Note: The pictures interspersed in this post are some taken during May, but that I haven't got to publish yet. Due to our evacuation from our home due to a forest fire in the area, I haven't had internet access until a few days ago. Thankfully, our home, lodge, and cabins are safe, though some of our friends and neighbors weren't so lucky. The "Ham Lake Fire" seems to be dying down, but fire crews remain, mopping up hotspots and maintaining sprinkler systems. Savvy, Randy, and I are safe at home and hoping for more rain.
Monday, May 21, 2007
This post is a tribute to Bayshek, my twin sister's German Shepherd. My sister, Laura, has always been in love with the GSD breed, just as I have with Great Danes. Bayshek arrived as a Christmas gift from her husband in 1998 as a tiny, fuzzy 8 1/2 week old puppy, and has been a big part of our family's life from that moment on. Laura chose the name "Bayshek", which translates as "number one" in the Ojibwe language, because that was the name of one of our family's favorite lead sled dogs back when that was their primary winter transportation.
Bayshek became equally important to my whole family, not as a working dog, but as a loved family member. At our resort he was the first one to greet guests and customers, and many of those people fell in love with him as well. At family gatherings Bayshek was always there sharing good times. He was an intelligent, gentle dog, and with my sister's guidance he grew up to be extremely well behaved. You rarely see a dog/human relationship as close as that of Laura and Bayshek. Together with her, he was intuitive and able to anticipate her actions, and was the perfect picture of an obediant, well-mannered dog. He truly did live to please others.
Bayshek died at 8:53pm on May 3rd of this year.
After a terrible seizure episode his health was deteriorating and my sister made the toughest decision of her life to put her boy to sleep. He is now buried next to our family's other pets on a hillside at our resort, and an etched stone marks his resting place. Bayshek was, and remains, my sister's best friend.
We miss you, Gingersnap, and we will never forget you. Rest in peace, big puppy.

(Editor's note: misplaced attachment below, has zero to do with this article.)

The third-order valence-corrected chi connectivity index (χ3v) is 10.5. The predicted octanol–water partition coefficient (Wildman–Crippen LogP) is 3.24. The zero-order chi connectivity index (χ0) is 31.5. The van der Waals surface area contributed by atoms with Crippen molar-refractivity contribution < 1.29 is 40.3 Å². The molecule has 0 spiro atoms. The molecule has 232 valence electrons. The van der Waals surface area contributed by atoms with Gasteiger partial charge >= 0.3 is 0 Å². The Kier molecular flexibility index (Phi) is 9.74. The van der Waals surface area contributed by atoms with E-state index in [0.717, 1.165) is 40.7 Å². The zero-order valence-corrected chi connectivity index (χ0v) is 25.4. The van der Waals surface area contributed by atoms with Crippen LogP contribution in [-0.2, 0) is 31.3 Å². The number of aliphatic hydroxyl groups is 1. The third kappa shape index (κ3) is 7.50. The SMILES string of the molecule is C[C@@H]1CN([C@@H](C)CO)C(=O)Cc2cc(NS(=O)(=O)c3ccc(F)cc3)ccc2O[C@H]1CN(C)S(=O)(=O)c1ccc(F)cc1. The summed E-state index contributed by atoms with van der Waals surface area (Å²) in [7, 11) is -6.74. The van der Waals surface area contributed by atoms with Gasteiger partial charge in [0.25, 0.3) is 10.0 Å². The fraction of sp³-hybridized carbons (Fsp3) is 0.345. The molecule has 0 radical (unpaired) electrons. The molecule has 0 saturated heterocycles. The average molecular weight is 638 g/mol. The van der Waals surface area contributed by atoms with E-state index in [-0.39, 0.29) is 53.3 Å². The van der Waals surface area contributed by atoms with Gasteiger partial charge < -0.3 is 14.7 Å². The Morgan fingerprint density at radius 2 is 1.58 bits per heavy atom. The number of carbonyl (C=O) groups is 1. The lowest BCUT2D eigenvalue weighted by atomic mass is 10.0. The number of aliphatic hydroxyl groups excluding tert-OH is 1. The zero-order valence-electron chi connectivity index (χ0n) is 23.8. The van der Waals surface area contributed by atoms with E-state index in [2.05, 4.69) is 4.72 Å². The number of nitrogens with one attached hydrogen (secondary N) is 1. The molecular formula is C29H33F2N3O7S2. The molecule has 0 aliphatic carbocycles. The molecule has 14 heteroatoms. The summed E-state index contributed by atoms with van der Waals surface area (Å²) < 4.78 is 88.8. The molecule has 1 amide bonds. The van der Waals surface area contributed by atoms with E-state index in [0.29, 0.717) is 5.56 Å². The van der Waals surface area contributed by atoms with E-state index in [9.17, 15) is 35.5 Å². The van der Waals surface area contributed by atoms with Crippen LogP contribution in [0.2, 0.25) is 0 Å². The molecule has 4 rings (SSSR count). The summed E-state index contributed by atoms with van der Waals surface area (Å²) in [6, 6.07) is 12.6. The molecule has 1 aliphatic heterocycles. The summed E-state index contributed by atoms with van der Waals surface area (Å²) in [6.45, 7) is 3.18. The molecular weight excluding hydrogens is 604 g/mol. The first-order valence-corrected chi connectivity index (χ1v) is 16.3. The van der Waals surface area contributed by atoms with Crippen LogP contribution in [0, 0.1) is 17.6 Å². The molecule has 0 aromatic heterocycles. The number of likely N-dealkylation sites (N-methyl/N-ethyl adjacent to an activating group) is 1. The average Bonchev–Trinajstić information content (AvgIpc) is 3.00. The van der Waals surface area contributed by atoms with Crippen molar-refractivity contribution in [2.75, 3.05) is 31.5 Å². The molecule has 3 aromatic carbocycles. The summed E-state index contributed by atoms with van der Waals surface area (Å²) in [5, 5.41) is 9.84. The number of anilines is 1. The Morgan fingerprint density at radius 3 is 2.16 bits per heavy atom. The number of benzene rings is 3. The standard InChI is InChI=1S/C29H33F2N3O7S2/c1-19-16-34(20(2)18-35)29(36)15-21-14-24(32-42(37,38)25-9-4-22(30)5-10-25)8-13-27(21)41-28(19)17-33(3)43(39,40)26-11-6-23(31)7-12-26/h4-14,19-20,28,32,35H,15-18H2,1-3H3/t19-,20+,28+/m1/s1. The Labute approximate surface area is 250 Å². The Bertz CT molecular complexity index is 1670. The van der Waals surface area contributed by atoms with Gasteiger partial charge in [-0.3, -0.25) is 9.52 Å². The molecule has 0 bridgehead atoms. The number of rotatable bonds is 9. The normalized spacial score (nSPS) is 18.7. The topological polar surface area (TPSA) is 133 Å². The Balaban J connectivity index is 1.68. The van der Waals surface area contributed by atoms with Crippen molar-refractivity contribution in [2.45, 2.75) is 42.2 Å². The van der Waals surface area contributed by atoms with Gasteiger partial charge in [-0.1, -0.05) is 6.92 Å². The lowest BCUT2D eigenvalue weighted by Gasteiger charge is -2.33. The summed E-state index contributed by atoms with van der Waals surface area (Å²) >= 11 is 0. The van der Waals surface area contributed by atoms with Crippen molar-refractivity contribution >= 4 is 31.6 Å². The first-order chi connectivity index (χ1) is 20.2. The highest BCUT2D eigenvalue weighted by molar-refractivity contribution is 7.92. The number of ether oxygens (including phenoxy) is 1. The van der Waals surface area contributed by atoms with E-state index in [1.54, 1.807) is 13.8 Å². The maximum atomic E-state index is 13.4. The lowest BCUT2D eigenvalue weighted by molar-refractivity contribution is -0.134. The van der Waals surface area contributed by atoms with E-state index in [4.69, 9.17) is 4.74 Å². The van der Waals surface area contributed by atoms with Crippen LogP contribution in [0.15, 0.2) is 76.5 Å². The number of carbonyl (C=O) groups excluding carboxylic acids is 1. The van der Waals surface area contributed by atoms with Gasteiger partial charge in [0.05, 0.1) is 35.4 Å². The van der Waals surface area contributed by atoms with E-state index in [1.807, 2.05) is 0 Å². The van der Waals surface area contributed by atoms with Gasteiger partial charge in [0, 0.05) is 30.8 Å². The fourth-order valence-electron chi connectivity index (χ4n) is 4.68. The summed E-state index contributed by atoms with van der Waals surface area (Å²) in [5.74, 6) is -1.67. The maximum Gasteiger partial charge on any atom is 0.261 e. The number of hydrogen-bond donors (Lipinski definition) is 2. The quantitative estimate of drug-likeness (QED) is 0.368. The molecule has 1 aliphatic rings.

To learn more about Bayshek you may visit his Dogster page or his memorial on Laura's website.
Friday, May 04, 2007
Here's 18 month old Savage and 11 month old Nala enjoying a day at Poplar Lake. They are very good friends that love exploring the outdoors with their humans.
By the way, you can get a cute, dorky collar like Nala's at Dork Clothing Company, which is owned by her mom, Sarah.
Wednesday, May 02, 2007
I brought Savage's Petsafe wireless fence system along on vacation to Texas with us, planning to use it around our campsite. What I didn't plan on was having to search for replacement batteries because I left the receiver collar turned on, so we never got to try it out while we were gone. In any case, on the way back home, both the collar and the transmitter unit got stolen right out of the back of my truck.
Contrary to what I expected, Savage began pushing his boundaries right away when we got back to the house, and I ended up having to order another wireless fence system ($270). Today I set up the system and put up the tiny boundary flags around the perimeter. (I spray-painted the flags bright orange because they are so small and easy to miss.) When I took Savvy out to introduce him to his new boundaries I lured him around near the "forbidden zone" with pieces of hot dogs, but once he heard the beep of the collar, he retreated back to the porch, and refused to follow me anywhere in the yard.
When we got the first wireless fence it took my boy some time to get used to where he was and was not allowed to go, so I know I just have to be patient and let him figure it out. But it still makes me sad to see him frightened. I hope it doesn't take him too long...